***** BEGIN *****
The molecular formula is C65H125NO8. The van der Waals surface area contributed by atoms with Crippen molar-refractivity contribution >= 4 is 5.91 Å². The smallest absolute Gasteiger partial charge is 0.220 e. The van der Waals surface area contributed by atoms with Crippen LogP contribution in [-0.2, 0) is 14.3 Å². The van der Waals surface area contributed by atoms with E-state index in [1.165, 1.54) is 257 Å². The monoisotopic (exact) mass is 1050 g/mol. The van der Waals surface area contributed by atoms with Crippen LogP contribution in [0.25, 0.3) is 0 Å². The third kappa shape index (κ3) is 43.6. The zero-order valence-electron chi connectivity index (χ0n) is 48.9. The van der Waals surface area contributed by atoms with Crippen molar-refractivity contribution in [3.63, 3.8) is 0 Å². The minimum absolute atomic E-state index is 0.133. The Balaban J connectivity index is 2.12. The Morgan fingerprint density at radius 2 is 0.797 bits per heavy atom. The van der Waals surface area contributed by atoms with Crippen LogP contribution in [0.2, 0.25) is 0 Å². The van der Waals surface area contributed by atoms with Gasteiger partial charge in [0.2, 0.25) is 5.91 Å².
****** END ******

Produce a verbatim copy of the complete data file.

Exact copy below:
The molecular formula is C65H125NO8. The van der Waals surface area contributed by atoms with Crippen molar-refractivity contribution >= 4 is 5.91 Å². The smallest absolute Gasteiger partial charge is 0.220 e. The van der Waals surface area contributed by atoms with Crippen LogP contribution in [-0.2, 0) is 14.3 Å². The van der Waals surface area contributed by atoms with E-state index in [1.165, 1.54) is 257 Å². The monoisotopic (exact) mass is 1050 g/mol. The van der Waals surface area contributed by atoms with Crippen LogP contribution in [0.25, 0.3) is 0 Å². The third kappa shape index (κ3) is 43.6. The zero-order valence-electron chi connectivity index (χ0n) is 48.9. The van der Waals surface area contributed by atoms with Crippen molar-refractivity contribution in [3.63, 3.8) is 0 Å². The minimum absolute atomic E-state index is 0.133. The Balaban J connectivity index is 2.12. The Morgan fingerprint density at radius 2 is 0.797 bits per heavy atom. The van der Waals surface area contributed by atoms with Crippen LogP contribution in [0.2, 0.25) is 0 Å². The van der Waals surface area contributed by atoms with Gasteiger partial charge in [0.2, 0.25) is 5.91 Å².